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Hyperthermia | Nursing Care Plan (NCP) Sepsis

Nursing diagnosis: Hyperthermia related to increased metabolic rate, illness; dehydration; direct effect of circulating endotoxins on the hypothalamus, altering temperature regulation

Possibly evidenced by
Increase in body temperature higher than normal range
Flushed skin, warm to touch
Increased respiratory rate, tachycardia

Desired Outcomes/Evaluation Criteria—Client Will
Demonstrate temperature within normal range and be free of chills.
Experience no associated complications.

Nursing intervention with rationale:
1. Monitor client temperature—degree and pattern. Note shaking chills or profuse diaphoresis.
Rationale: Temperature of 102 F to106 F (38.9 C–41.1 C) suggests acute infectious disease process. Fever pattern may aid in diagnosis: sustained or continuous fever curves lasting more than 24 hours suggest pneumococcal pneumonia, scarlet or typhoid fever; remittent fever varying only a few degrees in either direction reflects pulmonary infections; and intermittent curves or fever that returns to normal once in 24-hour period suggests septic episode, septic endocarditis, or tuberculosis (TB). Chills often precede temperature spikes. Note: Use of antipyretics alters fever patterns and may be restricted until diagnosis is made or if fever remains higher than 102 F (38.9 C).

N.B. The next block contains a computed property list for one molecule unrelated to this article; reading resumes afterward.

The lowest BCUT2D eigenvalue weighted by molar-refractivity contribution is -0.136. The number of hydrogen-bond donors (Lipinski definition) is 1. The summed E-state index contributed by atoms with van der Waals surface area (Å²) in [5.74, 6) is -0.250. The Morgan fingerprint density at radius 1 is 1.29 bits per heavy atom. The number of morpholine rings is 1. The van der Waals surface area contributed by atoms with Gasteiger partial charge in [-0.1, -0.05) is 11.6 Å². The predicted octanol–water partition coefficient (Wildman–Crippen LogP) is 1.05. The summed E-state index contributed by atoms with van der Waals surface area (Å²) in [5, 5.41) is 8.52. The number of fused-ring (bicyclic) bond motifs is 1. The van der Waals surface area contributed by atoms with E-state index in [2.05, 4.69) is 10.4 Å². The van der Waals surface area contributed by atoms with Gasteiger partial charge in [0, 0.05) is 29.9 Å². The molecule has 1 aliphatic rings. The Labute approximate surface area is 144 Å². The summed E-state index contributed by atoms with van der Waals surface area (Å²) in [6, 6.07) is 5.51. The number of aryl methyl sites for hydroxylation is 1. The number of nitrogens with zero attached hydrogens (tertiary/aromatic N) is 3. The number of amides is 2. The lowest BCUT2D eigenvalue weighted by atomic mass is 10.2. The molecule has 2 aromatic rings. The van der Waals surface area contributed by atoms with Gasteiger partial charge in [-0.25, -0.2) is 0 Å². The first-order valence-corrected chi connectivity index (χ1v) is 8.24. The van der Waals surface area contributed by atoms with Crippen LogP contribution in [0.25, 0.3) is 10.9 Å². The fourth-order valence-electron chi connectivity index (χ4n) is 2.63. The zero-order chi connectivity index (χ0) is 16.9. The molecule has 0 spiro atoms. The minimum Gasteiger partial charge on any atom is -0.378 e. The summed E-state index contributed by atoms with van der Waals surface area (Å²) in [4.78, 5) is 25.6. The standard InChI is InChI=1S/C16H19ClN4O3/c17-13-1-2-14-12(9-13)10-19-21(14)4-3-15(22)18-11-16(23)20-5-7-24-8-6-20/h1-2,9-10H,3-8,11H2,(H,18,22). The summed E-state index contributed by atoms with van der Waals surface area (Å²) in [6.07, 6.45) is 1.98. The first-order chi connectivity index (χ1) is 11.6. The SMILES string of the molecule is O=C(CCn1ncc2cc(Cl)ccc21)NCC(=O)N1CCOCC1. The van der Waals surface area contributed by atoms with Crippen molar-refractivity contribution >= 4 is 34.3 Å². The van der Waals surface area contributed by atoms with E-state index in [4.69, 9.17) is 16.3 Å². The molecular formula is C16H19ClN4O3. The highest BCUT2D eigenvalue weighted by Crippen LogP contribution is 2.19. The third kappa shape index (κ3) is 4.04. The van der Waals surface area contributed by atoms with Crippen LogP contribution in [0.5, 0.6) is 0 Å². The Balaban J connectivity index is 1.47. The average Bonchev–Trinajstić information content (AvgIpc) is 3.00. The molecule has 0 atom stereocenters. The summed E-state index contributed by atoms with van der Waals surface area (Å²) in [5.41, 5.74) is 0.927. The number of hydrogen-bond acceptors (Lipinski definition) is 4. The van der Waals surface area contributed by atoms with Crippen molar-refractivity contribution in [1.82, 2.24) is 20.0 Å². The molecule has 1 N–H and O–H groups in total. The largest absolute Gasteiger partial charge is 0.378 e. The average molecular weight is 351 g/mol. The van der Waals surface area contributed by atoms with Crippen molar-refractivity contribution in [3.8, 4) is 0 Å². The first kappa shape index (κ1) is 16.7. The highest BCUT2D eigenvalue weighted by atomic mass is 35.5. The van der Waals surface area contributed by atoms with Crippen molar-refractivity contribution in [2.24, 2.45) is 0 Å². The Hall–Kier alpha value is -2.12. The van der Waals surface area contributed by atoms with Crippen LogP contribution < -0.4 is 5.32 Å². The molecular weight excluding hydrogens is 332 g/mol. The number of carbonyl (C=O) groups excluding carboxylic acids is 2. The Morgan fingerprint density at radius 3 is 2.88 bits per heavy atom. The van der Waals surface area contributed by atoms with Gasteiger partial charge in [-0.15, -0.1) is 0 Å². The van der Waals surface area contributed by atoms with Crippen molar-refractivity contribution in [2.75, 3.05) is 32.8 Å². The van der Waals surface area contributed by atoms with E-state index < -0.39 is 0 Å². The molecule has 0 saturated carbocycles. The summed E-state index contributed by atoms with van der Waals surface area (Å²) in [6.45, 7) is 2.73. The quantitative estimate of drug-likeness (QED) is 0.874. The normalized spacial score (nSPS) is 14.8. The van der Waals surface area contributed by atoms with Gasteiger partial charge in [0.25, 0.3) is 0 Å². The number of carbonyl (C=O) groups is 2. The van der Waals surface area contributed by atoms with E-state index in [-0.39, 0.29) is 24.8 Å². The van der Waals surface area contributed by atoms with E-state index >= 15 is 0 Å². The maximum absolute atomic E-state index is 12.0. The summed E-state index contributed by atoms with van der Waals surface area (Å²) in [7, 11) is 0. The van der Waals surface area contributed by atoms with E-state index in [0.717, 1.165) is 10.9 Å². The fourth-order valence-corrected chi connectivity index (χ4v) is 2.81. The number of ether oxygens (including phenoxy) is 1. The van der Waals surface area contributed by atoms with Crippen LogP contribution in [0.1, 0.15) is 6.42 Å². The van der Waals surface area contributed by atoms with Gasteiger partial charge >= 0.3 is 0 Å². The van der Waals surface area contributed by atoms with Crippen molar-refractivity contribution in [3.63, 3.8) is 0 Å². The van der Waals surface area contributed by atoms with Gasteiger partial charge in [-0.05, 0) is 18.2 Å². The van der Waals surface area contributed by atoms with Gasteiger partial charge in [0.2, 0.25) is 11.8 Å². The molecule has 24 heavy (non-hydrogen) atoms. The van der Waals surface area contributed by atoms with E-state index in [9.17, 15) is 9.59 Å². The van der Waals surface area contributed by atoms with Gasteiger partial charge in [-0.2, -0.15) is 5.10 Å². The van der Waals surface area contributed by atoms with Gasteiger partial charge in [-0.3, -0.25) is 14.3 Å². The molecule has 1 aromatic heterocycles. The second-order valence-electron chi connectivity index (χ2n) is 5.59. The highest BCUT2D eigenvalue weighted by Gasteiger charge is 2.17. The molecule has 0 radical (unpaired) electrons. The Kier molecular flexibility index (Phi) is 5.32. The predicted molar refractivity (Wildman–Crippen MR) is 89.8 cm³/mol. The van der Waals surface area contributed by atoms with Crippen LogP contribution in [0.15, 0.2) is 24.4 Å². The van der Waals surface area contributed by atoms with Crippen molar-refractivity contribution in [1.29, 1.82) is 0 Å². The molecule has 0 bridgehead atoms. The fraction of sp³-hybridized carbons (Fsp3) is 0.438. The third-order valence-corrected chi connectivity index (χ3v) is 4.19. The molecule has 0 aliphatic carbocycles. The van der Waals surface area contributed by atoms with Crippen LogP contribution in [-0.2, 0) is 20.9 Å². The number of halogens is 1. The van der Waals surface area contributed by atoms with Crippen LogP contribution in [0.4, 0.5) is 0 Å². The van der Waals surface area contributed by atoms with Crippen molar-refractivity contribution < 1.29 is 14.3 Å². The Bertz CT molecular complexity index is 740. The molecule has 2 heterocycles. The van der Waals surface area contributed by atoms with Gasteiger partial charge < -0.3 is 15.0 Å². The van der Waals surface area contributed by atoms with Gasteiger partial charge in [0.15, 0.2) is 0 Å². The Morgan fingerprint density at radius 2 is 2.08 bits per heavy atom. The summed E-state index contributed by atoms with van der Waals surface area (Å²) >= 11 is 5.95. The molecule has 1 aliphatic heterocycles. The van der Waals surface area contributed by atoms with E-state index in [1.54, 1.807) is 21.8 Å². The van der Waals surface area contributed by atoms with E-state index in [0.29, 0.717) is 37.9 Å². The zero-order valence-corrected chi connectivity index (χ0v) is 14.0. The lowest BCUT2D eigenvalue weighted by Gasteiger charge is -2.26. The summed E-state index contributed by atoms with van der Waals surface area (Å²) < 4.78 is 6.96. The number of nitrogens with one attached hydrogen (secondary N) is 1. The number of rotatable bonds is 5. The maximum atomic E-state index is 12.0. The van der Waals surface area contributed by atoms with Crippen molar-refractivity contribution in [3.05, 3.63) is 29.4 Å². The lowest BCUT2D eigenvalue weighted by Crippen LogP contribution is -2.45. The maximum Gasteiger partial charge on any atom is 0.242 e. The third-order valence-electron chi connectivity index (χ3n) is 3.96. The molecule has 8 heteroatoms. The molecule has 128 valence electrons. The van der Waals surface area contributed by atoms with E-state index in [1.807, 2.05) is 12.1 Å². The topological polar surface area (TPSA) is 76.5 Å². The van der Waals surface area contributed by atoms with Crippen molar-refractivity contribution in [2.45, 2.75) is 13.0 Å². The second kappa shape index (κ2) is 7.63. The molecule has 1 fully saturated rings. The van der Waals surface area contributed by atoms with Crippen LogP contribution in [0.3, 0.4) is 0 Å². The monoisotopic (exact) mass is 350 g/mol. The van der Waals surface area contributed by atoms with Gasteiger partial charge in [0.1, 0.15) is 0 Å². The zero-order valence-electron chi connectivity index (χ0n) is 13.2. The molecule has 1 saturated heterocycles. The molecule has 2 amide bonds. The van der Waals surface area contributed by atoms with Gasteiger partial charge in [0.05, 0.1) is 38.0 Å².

2. Monitor environmental temperature. Limit or add bed linens, as indicated.
Rationale: Room temperature and linens should be altered to maintain near-normal body temperature.

3. Provide tepid sponge baths. Avoid use of alcohol.
Rationale: Tepid sponge baths may help reduce fever. Note: Use of ice water or alcohol may cause chills, actually elevating temperature. Alcohol can also cause skin dehydration.

4. Administer antipyretics, such as acetylsalicylic acid (ASA) (aspirin) or acetaminophen (Tylenol).
Rationale: Antipyretics reduce fever by its central action on the hypothalamus; fever should be controlled in clients who are neutropenic or asplenic. However, fever may be beneficial in limiting growth of organisms and enhancing autodestruction of infected cells.

5. Provide cooling blanket, or hypothermia therapy, as indicated.
Rationale: Used to reduce fever, especially when higher than 104 F to 105 F (39.5 C–40 C), and when seizures or brain damage are likely to occur.
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